He always gave us full credit on the air. He never exhibited any professional rivalry or competitiveness. After Eric Sevareid appeared as a correspondent on our first See It Now broadcast with a "remote" report from Washington, I told Murrow of a colleague's reaction: She liked the broadcast, yes, especially Sevareid, because "he was loaded with sex appeal." "Well," said Murrow, smiling, "I guess we'll have to keep him the hell off the air." Sevareid, of course, was a Murrow Boy, and with Murrow's backing he became one of the most influential figures in broadcasting.
Friendly knew how honored we were to labor in Murrow's shadow and worked us to the bone. The phone would ring at , wherever the hell we were, scattered around the world. Friendly on the phone: "Joe, Ed wants...." I'd snap to attention and salute. I knew it really was Fred wants, but I also knew that when it came down to the final edit, it would be something Ed would want also.
* * *
When my cameraman Charlie Mack and I sent in our film on "The Case of Lieut. Milo Radulovich," Friendly got on the phone. "You're fired," he bellowed, "I'm fired, Ed's fired, but we're going to turn out the greatest broadcast ever done on television!"
The Radulovich case involved a young Air Force Reserve weatherman who had been dropped from the service in the age of security madness. The Air Force secretly accused his father and sister of holding radical views. There were no complaints against Milo Radulovich. He was given to understand that if he publicly repudiated his father and sister he might get his commission back. Radulovich said that wasn't what Americanism meant to him. He refused to "cut his blood ties."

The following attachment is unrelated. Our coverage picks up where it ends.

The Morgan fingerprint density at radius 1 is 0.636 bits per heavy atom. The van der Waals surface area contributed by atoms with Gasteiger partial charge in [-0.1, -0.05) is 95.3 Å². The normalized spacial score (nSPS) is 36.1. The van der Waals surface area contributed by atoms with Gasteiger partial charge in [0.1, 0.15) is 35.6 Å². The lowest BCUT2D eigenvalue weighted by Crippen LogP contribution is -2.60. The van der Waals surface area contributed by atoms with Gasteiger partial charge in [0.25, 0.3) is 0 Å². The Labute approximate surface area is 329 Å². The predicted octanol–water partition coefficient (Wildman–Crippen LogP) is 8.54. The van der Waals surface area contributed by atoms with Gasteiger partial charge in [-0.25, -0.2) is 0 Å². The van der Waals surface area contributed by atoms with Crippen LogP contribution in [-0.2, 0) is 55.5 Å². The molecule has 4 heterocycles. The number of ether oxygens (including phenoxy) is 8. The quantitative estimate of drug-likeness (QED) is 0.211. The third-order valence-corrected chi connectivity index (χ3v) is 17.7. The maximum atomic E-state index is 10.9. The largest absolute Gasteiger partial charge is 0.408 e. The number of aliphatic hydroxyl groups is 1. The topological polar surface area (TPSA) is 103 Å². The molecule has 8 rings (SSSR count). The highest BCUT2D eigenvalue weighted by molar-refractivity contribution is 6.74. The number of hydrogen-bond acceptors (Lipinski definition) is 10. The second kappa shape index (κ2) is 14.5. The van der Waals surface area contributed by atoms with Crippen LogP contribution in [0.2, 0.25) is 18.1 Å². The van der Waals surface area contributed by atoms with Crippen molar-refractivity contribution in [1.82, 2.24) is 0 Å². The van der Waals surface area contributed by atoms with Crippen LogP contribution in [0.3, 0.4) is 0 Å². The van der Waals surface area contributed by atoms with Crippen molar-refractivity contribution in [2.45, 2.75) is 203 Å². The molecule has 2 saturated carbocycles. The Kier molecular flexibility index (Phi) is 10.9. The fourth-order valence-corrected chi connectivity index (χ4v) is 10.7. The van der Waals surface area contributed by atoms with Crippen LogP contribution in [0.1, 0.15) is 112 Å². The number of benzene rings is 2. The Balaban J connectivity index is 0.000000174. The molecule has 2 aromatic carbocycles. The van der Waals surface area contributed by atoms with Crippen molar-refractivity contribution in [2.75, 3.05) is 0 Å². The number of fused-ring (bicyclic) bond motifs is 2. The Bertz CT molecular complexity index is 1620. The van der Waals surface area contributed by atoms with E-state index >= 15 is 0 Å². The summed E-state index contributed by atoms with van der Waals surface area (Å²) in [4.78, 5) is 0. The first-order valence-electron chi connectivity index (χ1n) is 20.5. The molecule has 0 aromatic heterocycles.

On the program, Murrow was never more
magnetic in his stark portrait of
* * *
The McCarthy crowd was aroused. McCarthy's chief investigator, Don Surine, came up to me when we were covering the testimony of F.B.I. Director J. Edgar Hoover. "Hey Joe", he said, "What's this Radwich junk you putting out?" I didn't need a road map to tell me there was trouble ahead. I started to say I had to rush off to the airport, but Surine cut me short. "What would you say if I told you Murrow was on the Soviet payroll in 1934?" he asked. "Come on up to the office and I'll show you."
He told me to wait outside McCarthy's
staff office and soon reappeared with a photostat of a Hearst newspaper front
page, dated February 18, 1935, containing an attack on the Institute of
International Education for sponsoring a summer exchange program between
American professors and their Soviet counterparts. The institute had the
support of the leading educators in